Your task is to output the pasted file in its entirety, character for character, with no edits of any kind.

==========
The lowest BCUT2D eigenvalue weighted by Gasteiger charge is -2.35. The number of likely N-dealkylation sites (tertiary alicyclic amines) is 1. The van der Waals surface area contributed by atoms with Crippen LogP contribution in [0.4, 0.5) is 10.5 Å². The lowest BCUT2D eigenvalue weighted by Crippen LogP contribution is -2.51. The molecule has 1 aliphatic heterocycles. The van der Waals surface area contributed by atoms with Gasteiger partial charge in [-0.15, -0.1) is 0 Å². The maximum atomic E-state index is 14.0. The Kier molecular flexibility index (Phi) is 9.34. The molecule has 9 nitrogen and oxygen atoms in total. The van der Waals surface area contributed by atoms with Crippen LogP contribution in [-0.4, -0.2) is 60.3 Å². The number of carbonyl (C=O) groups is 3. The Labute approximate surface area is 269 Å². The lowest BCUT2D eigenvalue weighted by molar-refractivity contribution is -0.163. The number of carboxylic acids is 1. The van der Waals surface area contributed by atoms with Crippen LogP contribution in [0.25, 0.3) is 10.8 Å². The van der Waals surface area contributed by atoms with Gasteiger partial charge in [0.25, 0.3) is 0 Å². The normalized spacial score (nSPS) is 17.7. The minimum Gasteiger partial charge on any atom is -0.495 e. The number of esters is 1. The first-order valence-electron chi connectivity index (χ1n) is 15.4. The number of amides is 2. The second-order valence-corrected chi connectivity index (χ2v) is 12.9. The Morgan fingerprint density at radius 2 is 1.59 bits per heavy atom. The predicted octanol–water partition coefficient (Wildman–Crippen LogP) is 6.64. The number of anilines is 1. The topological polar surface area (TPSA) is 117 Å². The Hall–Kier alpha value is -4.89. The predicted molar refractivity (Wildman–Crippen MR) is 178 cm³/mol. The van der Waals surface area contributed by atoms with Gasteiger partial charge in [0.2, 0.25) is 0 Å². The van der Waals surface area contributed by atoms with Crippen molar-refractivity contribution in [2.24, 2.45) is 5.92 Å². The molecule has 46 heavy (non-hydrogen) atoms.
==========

The lowest BCUT2D eigenvalue weighted by Gasteiger charge is -2.35. The number of likely N-dealkylation sites (tertiary alicyclic amines) is 1. The van der Waals surface area contributed by atoms with Crippen LogP contribution in [0.4, 0.5) is 10.5 Å². The lowest BCUT2D eigenvalue weighted by Crippen LogP contribution is -2.51. The molecule has 1 aliphatic heterocycles. The van der Waals surface area contributed by atoms with Gasteiger partial charge in [-0.15, -0.1) is 0 Å². The maximum atomic E-state index is 14.0. The Kier molecular flexibility index (Phi) is 9.34. The molecule has 9 nitrogen and oxygen atoms in total. The van der Waals surface area contributed by atoms with Crippen LogP contribution in [-0.4, -0.2) is 60.3 Å². The number of carbonyl (C=O) groups is 3. The Labute approximate surface area is 269 Å². The lowest BCUT2D eigenvalue weighted by molar-refractivity contribution is -0.163. The number of carboxylic acids is 1. The van der Waals surface area contributed by atoms with Crippen LogP contribution in [0.25, 0.3) is 10.8 Å². The van der Waals surface area contributed by atoms with Gasteiger partial charge in [0.25, 0.3) is 0 Å². The normalized spacial score (nSPS) is 17.7. The minimum Gasteiger partial charge on any atom is -0.495 e. The number of esters is 1. The first-order valence-electron chi connectivity index (χ1n) is 15.4. The number of amides is 2. The second-order valence-corrected chi connectivity index (χ2v) is 12.9. The Morgan fingerprint density at radius 2 is 1.59 bits per heavy atom. The predicted octanol–water partition coefficient (Wildman–Crippen LogP) is 6.64. The number of anilines is 1. The topological polar surface area (TPSA) is 117 Å². The Hall–Kier alpha value is -4.89. The predicted molar refractivity (Wildman–Crippen MR) is 178 cm³/mol. The van der Waals surface area contributed by atoms with Gasteiger partial charge in [0.2, 0.25) is 0 Å². The van der Waals surface area contributed by atoms with Crippen molar-refractivity contribution in [2.24, 2.45) is 5.92 Å². The molecule has 46 heavy (non-hydrogen) atoms.